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    While those who attended schools where things like raps across the back of the hand with a ruler were permitted (nuns are famous for this method) do not remember such treatment fondly, there is something to be said for a physical component bringing home a point and etching it into memory. Perhaps, we can use our words to similar effect, but instead of calling someone a fucktard or idiot, we shake up their thinking with words that pique and images that stimulate since those are all that we have available in this medium.
     
  15. DC_DEEP

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    I agree that it's disingenuous to use tactics as you describe in your Ph. D. in economics example, but is citing theories X, Y, and Z (of which you know your debate opponent is unaware) only unethical if those theories are obscure? In those ubiquitous threads about "should I take anabolic steroids to gain muscle and make my cock bigger", I usually bring up the "cascade effect" that occurs in the pituitary gland when exogenous hormones are introduced. Not obscure, but something that most casual/recreational users don't consider.

    Equally abhorrant are those who do cite their "sources", but the sources are widely known to be questionable. A fine example would be the use of an article published by Concerned Women for America. You check the citations in that article, and they are attributed to Exodus International. You check their sources, and Family Research Council is cited. You check their citations, and CWA is listed.
     
  16. SpeedoGuy

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    Anyone who is seriously suggesting inflicting pain as an effective technique for illustrating a point would do well to consider the long term consequences of using such methods. They should be self evident.
     
  17. ClaireTalon

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    That is rather easy to understand: Nobody wants to loose, and nobody wants to be deprived of his face in a discussion probably involving several persons. And so, when they are logical arguments, and the facts, some people tend to attack other sources, whether it's justified or not. I think this is absolutely understandable, but not a nice move, and neither a constructive contribution to a discussion.

    That really depends. I'd say most arguments are intended to spread enlightment and understanding, but human nature turns most of them into proving someone's right or wrong. Again, nobody likes to loose a discussing match in front of others, so it inevitably leads to that kind of denying another persons theses. I have no problem with that, but it should be done with manners and in a civilized way.
     
  18. rob_just_rob

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    Well, note that I said "deliberately" in my initial post. The deliberate use of technical jargon (where ordinary language would suffice) is what I'm talking about.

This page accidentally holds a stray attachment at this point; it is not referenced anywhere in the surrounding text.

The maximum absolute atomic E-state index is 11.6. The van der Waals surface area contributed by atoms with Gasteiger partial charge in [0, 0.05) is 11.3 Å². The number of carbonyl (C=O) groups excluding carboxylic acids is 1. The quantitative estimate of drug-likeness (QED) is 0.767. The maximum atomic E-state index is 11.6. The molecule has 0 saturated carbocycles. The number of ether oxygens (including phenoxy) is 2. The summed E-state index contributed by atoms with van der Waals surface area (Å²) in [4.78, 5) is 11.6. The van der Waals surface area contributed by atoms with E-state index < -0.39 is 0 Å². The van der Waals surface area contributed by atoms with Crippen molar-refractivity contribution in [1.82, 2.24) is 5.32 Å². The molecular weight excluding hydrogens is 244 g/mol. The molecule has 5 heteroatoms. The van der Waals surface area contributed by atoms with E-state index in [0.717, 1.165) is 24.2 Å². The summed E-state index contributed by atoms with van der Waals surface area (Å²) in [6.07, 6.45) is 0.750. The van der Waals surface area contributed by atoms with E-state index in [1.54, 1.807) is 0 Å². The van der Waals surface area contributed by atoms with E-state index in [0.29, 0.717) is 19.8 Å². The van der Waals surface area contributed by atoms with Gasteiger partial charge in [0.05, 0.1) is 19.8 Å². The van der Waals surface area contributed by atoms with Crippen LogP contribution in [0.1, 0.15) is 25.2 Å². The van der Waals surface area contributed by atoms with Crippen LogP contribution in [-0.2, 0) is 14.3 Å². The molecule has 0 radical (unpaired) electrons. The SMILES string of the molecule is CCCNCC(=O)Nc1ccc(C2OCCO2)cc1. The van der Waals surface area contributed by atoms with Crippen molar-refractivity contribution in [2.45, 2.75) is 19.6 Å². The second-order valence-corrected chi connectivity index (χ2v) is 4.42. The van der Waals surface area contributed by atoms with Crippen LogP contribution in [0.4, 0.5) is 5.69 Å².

Obviously if there is a theory that explains the issue, it should be cited. But merely citing it, without providing a context or explaining why it explains the issue is a sort of intellectual arrogance, essentially the same as saying "you have no business debating this matter with me, because you don't even know the language!"

    The concern is that technical specialists use their jargon to create barriers to non-specialists, thereby increasing their own credibility and value.

    I don't really read those threads, but if you explain what the "cascade effect" is, and have sources to back up your belief that it is a problem for steroid users, it sounds like solid reasoning.

    If you simply post "cascade effect", it's more like intellectual arrogance. Of course, if one is responding to the 587th thread on steroids, the temptation towards brevity is there.

    Yes. This sort of thing happens too often with contentious issues. Essentially it's another level of dogmatic argumentation - a source that dresses up a dogmatic argument with made-up sources/studies, and calls it "science".

    It's difficult to argue with people who refuse to accept generally accepted facts. Virtually everyone would agree that 2+2=4; mathematical calculations are fairly safe to assert. The vast majority of people accept certain givens of physical science - the moon revolves around the earth. Uncontentious historical events are accepted almost universally - the battle of Hastings took place in 1066; John F. Kennedy was assassinated in Dallas, Texas 44 years ago yesterday. And so on.

    When you attach a political agenda to historical or current events, things get sketchy. There are people out there who don't believe the Holocaust happened, for example, or the moon landings. And there are people who don't believe global warming exists, or don't believe that 9/11 was a surprise to the Bush administration. Almost always, there's some politics or economics behind these (lack of) beliefs... they're contentious because if they were believed universally, the current disbelievers would have to (or on some level, believe they would have to) radically change their lifestyle, values, or socialization. Sometimes, the believers would have to do the same thing, were they to disbelieve. Thus are vitriolic, screaming arguments born.




    Finally, note that 2+2=10, when working in base 4.
     
  19. wannabigman

    wannabigman New Member

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    its worse than aids.
     
  20. Adam875

    Adam875 Member

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    Amid the absolute welter of verbal garbage that the multitudinous internet forums and 'Have your say' pages seem to generate, including specifically our much-loved LPSG, NineInch's succinct, intelligent and articulate post hits this particular thread's nail squarely on the head. I can only thank him for it - it is the best I've ever seen on this subject - while refraining from quite unnecessary further comment. Save to say that he is evidently gifted in more than the cock department ... if I may say so.

    Such is the mediocrity of so much moronic posting that I am seriously thinking of abandoning my membership of LPSG, with great sadness as I have greatly enjoyed and valued the 'company' of so many good and kind people over the past four years.

    You may think I sound a sad old git. Actually I'm not!